Others are La Rose Hotel in Santa Rosa, the Benbow Inn, the Hotel Arcata, the Eureka Inn (which has the creepiest oil paintings ever in the lobby), and the Scotia Inn. Honestly, I’ve never seen a ghost at any of them, but they’re all very old and full of character.
What do you like to do when you’re not writing?
I live on a little homestead/small farm so I spend a lot of time tending crops, spreading manure, irrigating, pumping water, planting seeds, and that kind of stuff. I really love being in nature and working with plants in the sunshine. I spend a lot of my free time reading and watching horror movies and quirky documentaries. I feel it’s important as a writer to keep up with what’s going on. I’m a family guy, too, and really enjoy being with my wife and kids. We have a blast together.
What are you working on now?
I’m working on a novel about a cult of blood-worshipping pornographers. It’s been a little slow going, but I’m over halfway done now and feel like I just got to give it that final push. It takes place in the early eighties in the punk rock scene of San Francisco. The leader of the cult is a Charlie Manson type figure. I’ve been obsessed with the Manson Family since I was a kid. I can just barely remember my parents watching that made-for-tv movie Helter Skelter when I was a child (just watched it again recently, it holds up really well. Great movie). There’s something so fascinating about these beautiful girls giving up their lives to this weird little man: the power he held over them, how he was able to manipulate their emotions and fears. They had their own language and all kinds of crazy beliefs and dogmas. The sexual nature of their cult is also captivating and disturbing. As well as the paradox of peace and love hippies being bloodthirsty killers. Fun stuff for a horror novel!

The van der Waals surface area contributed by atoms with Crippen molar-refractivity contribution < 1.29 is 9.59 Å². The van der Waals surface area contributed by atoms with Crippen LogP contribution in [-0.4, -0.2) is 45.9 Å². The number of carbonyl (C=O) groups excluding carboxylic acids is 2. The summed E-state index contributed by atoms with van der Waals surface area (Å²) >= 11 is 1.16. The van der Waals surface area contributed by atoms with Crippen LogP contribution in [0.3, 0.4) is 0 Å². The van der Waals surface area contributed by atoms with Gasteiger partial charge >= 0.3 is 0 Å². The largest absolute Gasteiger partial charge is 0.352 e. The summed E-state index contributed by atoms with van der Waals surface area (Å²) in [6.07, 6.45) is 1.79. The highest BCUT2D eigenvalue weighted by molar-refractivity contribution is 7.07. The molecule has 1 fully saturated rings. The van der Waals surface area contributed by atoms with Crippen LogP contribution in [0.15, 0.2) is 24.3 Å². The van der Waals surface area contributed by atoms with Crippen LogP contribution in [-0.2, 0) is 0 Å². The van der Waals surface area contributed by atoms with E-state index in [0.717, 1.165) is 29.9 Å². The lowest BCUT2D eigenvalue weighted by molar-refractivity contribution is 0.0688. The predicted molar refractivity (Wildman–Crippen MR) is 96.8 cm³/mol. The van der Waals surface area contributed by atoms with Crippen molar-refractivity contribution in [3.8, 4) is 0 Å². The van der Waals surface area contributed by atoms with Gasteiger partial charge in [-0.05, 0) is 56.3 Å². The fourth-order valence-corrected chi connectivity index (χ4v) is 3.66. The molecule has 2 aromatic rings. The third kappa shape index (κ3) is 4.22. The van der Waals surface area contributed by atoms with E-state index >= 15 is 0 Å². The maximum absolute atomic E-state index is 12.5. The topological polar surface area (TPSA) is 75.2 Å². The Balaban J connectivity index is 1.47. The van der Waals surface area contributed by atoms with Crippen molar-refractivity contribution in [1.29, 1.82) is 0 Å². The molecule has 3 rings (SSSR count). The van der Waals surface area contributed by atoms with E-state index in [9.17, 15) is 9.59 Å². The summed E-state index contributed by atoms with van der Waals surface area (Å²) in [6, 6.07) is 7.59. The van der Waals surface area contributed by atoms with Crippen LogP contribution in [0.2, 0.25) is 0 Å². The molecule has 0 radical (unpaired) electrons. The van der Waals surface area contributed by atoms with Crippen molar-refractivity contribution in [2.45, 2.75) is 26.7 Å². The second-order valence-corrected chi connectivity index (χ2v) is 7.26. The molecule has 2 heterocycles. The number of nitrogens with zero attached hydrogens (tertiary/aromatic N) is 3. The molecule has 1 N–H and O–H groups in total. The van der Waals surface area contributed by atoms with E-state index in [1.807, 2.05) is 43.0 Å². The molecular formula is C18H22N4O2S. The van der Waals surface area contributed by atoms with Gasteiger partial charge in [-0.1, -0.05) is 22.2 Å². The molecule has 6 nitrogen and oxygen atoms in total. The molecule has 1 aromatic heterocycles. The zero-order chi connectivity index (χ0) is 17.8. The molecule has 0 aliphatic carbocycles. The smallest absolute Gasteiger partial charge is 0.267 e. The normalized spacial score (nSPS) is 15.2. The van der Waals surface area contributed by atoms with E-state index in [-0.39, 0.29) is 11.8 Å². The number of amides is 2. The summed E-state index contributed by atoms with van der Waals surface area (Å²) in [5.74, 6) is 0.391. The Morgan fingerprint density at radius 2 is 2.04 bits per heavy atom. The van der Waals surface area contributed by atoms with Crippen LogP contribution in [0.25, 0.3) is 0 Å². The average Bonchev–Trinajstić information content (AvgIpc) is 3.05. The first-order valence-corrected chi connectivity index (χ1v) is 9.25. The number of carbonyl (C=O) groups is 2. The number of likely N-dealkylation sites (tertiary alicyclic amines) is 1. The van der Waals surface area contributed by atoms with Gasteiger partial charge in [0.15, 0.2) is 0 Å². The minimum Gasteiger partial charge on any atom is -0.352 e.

“Riveting. Matthew V. Brockmeyer’s debut is country noir at its finest. Stephen King fans may have finally found a new favorite author in this haunting novel.” –Best Thrillers
Rebecca thought she’d find a hippie paradise when she moved to the desolate back hills of Humboldt County. A place to commune with nature and teach her five-year-old daughter how to live off the land. Instead, she discovered a nightmare.
Coyote is a washed-up pot grower. Strung out on pills and dealing with dropping prices and looming legalization, he wonders if it’s even worth it anymore.
Diesel Dan abandoned his son for a life of methamphetamine and prison. Now he wants to make amends. He’s going to be a grandfather. But his son is on the same dark road of drugs and violence that once consumed him.
These characters will come together in an explosive ending that will leave you stunned and breathless. But more than just a gripping horror novel, Kind Nepenthe is a deep examination into the nature of love and greed, lost ideals, and the essence of evil in one of the last frontiers of the American West.
Matthew Brockmeyer lives deep in the forest in Northern California with his wife and two children. He is the author of the critically-acclaimed novel Kind Nepenthe: A Savage Tale of Terror Set in the Heart of California’s Marijuana Country. His short stories have been featured in numerous publications, both in print and online, including, among others, Deciduous Tales, Infernal Ink Magazine, Shotgun Honey, Timeless Tales Magazine, Pulp Metal Magazine, Not One of Us, Body Parts Magazine, Alephi, Cultured Vultures, and the anthologies The Edge: Infinite Darkness, After the Happily Ever After, and One Hundred Voices.